Archive for the ‘A Natural History of the Sonoran Desert’ Tag

Arizona Upland — The Saguaro-Palo Verde Forest   7 comments

We live in the Sonoran desert. For most people, when they hear the term “desert” they picture a dry, desolate wasteland. However, the term defines a wide spectrum of diverse landscapes, plants, and animal populations.

“A concise nontechnical definition of a desert is ‘a place where water is severely limiting to life most of the time.'” (A Natural History of the Sonoran Desert) The Sonoran desert is divided into seven subdivisions based on the diverse vegetation found in 100,000 sq. miles that include much of the Mexican state of Sonora, most of southern Arizona, southeastern California, and most of the Baja California peninsula.

Tucson and most of the Pima county area are in the Arizona Upland subdivision, which is the highest and coldest part of the desert — also called the “saguaro-palo verde forest.” The diversity of this area is partly explained by the two equal rainy seasons.

More and more, biologists are concluding that the Arizona Upland’s climate, vegetation density, and biodiversity resemble a thorn scrub biomes more than desert biomes, which might explain why many refer to this area as the “lush” desert. By any name, this is a very special place. Still many people who visit and/or move to Tucson complain about what they see as a lack of seasons, when in fact the Arizona Upland has five seasons: summer monsoon; autumn; winter; spring; foresummer — they’re just more subtle.

The defining form of the Arizona Upland is the saguaro cactus. I first fail in love with the area and its giant saguaro cactus in the late ’60s, during which time I read of the imminent demise of this iconic symbol of southern Arizona. Upon my return, some forty years later, I learned that such impending doom was no more than a modern myth, although soundly refuted refuses to die. As written in A Natural History of the Sonoran Desert, “The misinterpretation might be analogous to a situation in which extraterrestrials briefly visit the earth and collect a sample of people from a nursing home.”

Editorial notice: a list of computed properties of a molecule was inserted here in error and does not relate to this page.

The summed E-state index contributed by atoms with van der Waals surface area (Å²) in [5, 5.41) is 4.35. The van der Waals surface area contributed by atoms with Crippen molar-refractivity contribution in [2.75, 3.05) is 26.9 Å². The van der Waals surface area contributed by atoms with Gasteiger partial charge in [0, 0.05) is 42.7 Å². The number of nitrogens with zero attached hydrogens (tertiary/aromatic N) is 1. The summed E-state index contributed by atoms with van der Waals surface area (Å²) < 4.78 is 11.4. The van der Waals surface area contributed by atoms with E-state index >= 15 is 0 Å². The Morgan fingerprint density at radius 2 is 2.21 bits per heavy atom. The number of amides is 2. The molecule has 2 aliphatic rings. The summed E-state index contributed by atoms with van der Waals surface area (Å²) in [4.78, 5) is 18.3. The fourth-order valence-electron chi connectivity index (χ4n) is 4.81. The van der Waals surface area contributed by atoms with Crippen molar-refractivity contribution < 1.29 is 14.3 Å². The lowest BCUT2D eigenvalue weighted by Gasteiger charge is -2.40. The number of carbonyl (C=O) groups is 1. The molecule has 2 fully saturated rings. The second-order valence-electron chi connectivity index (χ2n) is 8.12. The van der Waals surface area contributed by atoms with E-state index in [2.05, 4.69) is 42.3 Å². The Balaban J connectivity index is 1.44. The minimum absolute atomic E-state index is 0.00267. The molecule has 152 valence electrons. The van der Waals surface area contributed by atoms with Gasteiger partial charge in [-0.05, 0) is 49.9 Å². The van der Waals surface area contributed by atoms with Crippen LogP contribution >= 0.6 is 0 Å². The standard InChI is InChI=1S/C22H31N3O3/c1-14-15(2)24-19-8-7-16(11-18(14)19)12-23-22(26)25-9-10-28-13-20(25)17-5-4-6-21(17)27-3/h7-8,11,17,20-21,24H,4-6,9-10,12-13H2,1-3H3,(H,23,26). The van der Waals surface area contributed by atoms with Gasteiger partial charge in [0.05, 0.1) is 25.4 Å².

Like with most species of desert plants there is an ebb and flow in the ecosystem. Declines are often caused by severe freezes or droughts. Since much of the west has been in a ten-year drought, it is not surprising that a decline may currently exist. “In the occasional wet years, mass recruitment reverses the trend of decline with a reproductive boom. In the case of saguaros, these episodes of net recruitment seem to occur less than a half-dozen times per century in the Saguaro National Park (west), and less often in the drier regions.” (A Natural History of the Sonoran Desert)

— kenne

Images by kenne

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